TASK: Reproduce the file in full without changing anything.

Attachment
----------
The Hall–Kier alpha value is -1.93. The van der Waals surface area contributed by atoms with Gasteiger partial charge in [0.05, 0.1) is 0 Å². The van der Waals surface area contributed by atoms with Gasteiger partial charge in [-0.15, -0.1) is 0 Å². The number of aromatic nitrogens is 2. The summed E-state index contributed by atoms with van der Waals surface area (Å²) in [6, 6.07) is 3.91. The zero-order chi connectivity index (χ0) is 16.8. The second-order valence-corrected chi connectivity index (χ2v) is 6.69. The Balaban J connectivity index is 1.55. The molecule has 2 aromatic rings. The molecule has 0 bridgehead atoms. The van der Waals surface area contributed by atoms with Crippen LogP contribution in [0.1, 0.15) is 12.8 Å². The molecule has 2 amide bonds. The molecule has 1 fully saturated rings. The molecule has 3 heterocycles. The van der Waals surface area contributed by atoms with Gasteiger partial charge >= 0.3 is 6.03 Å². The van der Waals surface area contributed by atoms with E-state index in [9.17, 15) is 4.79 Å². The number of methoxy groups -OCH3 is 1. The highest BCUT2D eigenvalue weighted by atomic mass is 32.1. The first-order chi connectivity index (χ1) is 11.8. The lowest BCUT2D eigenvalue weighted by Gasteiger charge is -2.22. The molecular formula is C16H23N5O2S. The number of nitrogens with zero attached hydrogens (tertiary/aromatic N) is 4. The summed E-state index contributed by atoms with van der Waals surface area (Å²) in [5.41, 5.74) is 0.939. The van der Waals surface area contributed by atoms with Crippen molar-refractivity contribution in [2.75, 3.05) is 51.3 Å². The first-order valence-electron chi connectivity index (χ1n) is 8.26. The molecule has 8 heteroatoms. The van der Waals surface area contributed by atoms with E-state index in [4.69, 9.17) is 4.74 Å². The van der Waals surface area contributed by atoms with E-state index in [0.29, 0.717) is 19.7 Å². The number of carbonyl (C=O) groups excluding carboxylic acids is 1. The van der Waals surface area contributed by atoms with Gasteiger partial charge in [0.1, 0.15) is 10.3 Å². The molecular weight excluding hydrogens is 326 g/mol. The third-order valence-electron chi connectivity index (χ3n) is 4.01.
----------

The Hall–Kier alpha value is -1.93. The van der Waals surface area contributed by atoms with Gasteiger partial charge in [0.05, 0.1) is 0 Å². The van der Waals surface area contributed by atoms with Gasteiger partial charge in [-0.15, -0.1) is 0 Å². The number of aromatic nitrogens is 2. The summed E-state index contributed by atoms with van der Waals surface area (Å²) in [6, 6.07) is 3.91. The zero-order chi connectivity index (χ0) is 16.8. The second-order valence-corrected chi connectivity index (χ2v) is 6.69. The Balaban J connectivity index is 1.55. The molecule has 2 aromatic rings. The molecule has 0 bridgehead atoms. The van der Waals surface area contributed by atoms with Crippen LogP contribution in [0.1, 0.15) is 12.8 Å². The molecule has 2 amide bonds. The molecule has 1 fully saturated rings. The molecule has 3 heterocycles. The van der Waals surface area contributed by atoms with Gasteiger partial charge >= 0.3 is 6.03 Å². The van der Waals surface area contributed by atoms with E-state index in [9.17, 15) is 4.79 Å². The number of methoxy groups -OCH3 is 1. The highest BCUT2D eigenvalue weighted by atomic mass is 32.1. The first-order chi connectivity index (χ1) is 11.8. The lowest BCUT2D eigenvalue weighted by Gasteiger charge is -2.22. The molecular formula is C16H23N5O2S. The number of nitrogens with zero attached hydrogens (tertiary/aromatic N) is 4. The summed E-state index contributed by atoms with van der Waals surface area (Å²) in [5.41, 5.74) is 0.939. The van der Waals surface area contributed by atoms with Crippen molar-refractivity contribution in [2.75, 3.05) is 51.3 Å². The first-order valence-electron chi connectivity index (χ1n) is 8.26. The molecule has 8 heteroatoms. The van der Waals surface area contributed by atoms with E-state index in [4.69, 9.17) is 4.74 Å². The van der Waals surface area contributed by atoms with E-state index in [0.29, 0.717) is 19.7 Å². The number of carbonyl (C=O) groups excluding carboxylic acids is 1. The van der Waals surface area contributed by atoms with Gasteiger partial charge in [0.1, 0.15) is 10.3 Å². The molecular weight excluding hydrogens is 326 g/mol. The third-order valence-electron chi connectivity index (χ3n) is 4.01.